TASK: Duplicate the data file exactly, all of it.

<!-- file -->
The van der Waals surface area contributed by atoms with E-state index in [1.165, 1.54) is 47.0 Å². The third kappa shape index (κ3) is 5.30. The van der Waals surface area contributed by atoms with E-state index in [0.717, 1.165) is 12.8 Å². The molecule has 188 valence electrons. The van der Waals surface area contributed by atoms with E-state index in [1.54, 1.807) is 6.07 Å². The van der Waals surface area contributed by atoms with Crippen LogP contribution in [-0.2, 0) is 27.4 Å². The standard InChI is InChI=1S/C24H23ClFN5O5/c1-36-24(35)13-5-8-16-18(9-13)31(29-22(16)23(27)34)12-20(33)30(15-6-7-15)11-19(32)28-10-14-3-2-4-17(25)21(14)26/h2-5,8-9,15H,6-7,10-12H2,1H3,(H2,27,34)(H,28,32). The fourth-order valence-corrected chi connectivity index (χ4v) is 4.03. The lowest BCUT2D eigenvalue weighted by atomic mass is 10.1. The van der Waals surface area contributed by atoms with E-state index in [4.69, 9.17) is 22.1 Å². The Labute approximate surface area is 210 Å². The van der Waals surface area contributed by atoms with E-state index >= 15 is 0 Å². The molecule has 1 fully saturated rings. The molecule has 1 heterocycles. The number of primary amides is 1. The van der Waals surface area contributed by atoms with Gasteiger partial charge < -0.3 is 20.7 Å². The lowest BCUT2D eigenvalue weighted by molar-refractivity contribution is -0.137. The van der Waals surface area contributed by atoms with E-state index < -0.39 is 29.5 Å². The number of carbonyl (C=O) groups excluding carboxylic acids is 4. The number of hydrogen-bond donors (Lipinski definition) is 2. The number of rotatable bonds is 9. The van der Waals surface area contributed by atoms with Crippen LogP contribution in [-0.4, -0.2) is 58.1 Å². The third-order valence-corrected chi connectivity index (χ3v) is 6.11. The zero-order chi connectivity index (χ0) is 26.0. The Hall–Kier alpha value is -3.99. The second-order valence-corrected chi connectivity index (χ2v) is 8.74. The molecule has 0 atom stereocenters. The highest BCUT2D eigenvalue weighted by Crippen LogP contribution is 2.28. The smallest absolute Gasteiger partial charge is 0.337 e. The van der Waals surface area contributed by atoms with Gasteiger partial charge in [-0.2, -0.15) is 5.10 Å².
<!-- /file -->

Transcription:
The van der Waals surface area contributed by atoms with E-state index in [1.165, 1.54) is 47.0 Å². The third kappa shape index (κ3) is 5.30. The van der Waals surface area contributed by atoms with E-state index in [0.717, 1.165) is 12.8 Å². The molecule has 188 valence electrons. The van der Waals surface area contributed by atoms with E-state index in [1.54, 1.807) is 6.07 Å². The van der Waals surface area contributed by atoms with Crippen LogP contribution in [-0.2, 0) is 27.4 Å². The standard InChI is InChI=1S/C24H23ClFN5O5/c1-36-24(35)13-5-8-16-18(9-13)31(29-22(16)23(27)34)12-20(33)30(15-6-7-15)11-19(32)28-10-14-3-2-4-17(25)21(14)26/h2-5,8-9,15H,6-7,10-12H2,1H3,(H2,27,34)(H,28,32). The fourth-order valence-corrected chi connectivity index (χ4v) is 4.03. The lowest BCUT2D eigenvalue weighted by atomic mass is 10.1. The van der Waals surface area contributed by atoms with E-state index in [4.69, 9.17) is 22.1 Å². The Labute approximate surface area is 210 Å². The van der Waals surface area contributed by atoms with E-state index >= 15 is 0 Å². The molecule has 1 fully saturated rings. The molecule has 1 heterocycles. The number of primary amides is 1. The van der Waals surface area contributed by atoms with Gasteiger partial charge < -0.3 is 20.7 Å². The lowest BCUT2D eigenvalue weighted by molar-refractivity contribution is -0.137. The van der Waals surface area contributed by atoms with E-state index < -0.39 is 29.5 Å². The number of carbonyl (C=O) groups excluding carboxylic acids is 4. The number of hydrogen-bond donors (Lipinski definition) is 2. The number of rotatable bonds is 9. The van der Waals surface area contributed by atoms with Crippen LogP contribution in [-0.4, -0.2) is 58.1 Å². The third-order valence-corrected chi connectivity index (χ3v) is 6.11. The zero-order chi connectivity index (χ0) is 26.0. The Hall–Kier alpha value is -3.99. The second-order valence-corrected chi connectivity index (χ2v) is 8.74. The molecule has 0 atom stereocenters. The highest BCUT2D eigenvalue weighted by Crippen LogP contribution is 2.28. The smallest absolute Gasteiger partial charge is 0.337 e. The van der Waals surface area contributed by atoms with Gasteiger partial charge in [-0.2, -0.15) is 5.10 Å².